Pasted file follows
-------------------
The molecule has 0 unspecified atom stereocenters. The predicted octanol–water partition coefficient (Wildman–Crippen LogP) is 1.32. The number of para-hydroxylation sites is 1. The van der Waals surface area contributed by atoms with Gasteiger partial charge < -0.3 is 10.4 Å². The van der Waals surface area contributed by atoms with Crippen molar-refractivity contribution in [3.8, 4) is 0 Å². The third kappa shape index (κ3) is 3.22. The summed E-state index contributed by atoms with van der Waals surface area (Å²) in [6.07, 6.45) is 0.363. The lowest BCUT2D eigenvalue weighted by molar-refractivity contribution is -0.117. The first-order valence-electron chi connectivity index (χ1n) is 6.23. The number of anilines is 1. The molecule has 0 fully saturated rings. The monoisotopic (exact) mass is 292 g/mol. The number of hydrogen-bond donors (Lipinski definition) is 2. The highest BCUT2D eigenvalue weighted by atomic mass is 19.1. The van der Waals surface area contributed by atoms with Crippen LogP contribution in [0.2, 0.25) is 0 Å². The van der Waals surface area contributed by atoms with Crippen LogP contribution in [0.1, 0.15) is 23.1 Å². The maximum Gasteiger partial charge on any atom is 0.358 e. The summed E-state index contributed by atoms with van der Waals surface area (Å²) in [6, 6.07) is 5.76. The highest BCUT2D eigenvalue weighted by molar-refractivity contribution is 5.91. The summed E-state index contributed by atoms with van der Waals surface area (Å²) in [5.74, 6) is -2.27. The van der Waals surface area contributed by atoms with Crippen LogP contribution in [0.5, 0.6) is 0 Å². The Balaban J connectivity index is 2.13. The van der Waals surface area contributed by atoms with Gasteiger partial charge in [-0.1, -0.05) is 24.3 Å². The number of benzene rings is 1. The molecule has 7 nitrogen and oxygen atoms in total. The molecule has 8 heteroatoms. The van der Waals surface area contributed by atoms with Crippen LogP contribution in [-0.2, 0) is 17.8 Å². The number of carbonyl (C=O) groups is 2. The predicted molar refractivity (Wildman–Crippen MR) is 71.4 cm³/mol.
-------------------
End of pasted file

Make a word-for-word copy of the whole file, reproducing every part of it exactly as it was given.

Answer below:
The molecule has 0 unspecified atom stereocenters. The predicted octanol–water partition coefficient (Wildman–Crippen LogP) is 1.32. The number of para-hydroxylation sites is 1. The van der Waals surface area contributed by atoms with Gasteiger partial charge < -0.3 is 10.4 Å². The van der Waals surface area contributed by atoms with Crippen molar-refractivity contribution in [3.8, 4) is 0 Å². The third kappa shape index (κ3) is 3.22. The summed E-state index contributed by atoms with van der Waals surface area (Å²) in [6.07, 6.45) is 0.363. The lowest BCUT2D eigenvalue weighted by molar-refractivity contribution is -0.117. The first-order valence-electron chi connectivity index (χ1n) is 6.23. The number of anilines is 1. The molecule has 0 fully saturated rings. The monoisotopic (exact) mass is 292 g/mol. The number of hydrogen-bond donors (Lipinski definition) is 2. The highest BCUT2D eigenvalue weighted by atomic mass is 19.1. The van der Waals surface area contributed by atoms with Crippen LogP contribution in [0.2, 0.25) is 0 Å². The van der Waals surface area contributed by atoms with Crippen LogP contribution in [0.1, 0.15) is 23.1 Å². The maximum Gasteiger partial charge on any atom is 0.358 e. The summed E-state index contributed by atoms with van der Waals surface area (Å²) in [6, 6.07) is 5.76. The highest BCUT2D eigenvalue weighted by molar-refractivity contribution is 5.91. The summed E-state index contributed by atoms with van der Waals surface area (Å²) in [5.74, 6) is -2.27. The van der Waals surface area contributed by atoms with Crippen LogP contribution in [0.5, 0.6) is 0 Å². The Balaban J connectivity index is 2.13. The van der Waals surface area contributed by atoms with Gasteiger partial charge in [-0.1, -0.05) is 24.3 Å². The number of benzene rings is 1. The molecule has 7 nitrogen and oxygen atoms in total. The molecule has 8 heteroatoms. The van der Waals surface area contributed by atoms with Crippen LogP contribution in [-0.2, 0) is 17.8 Å². The number of carbonyl (C=O) groups is 2. The predicted molar refractivity (Wildman–Crippen MR) is 71.4 cm³/mol.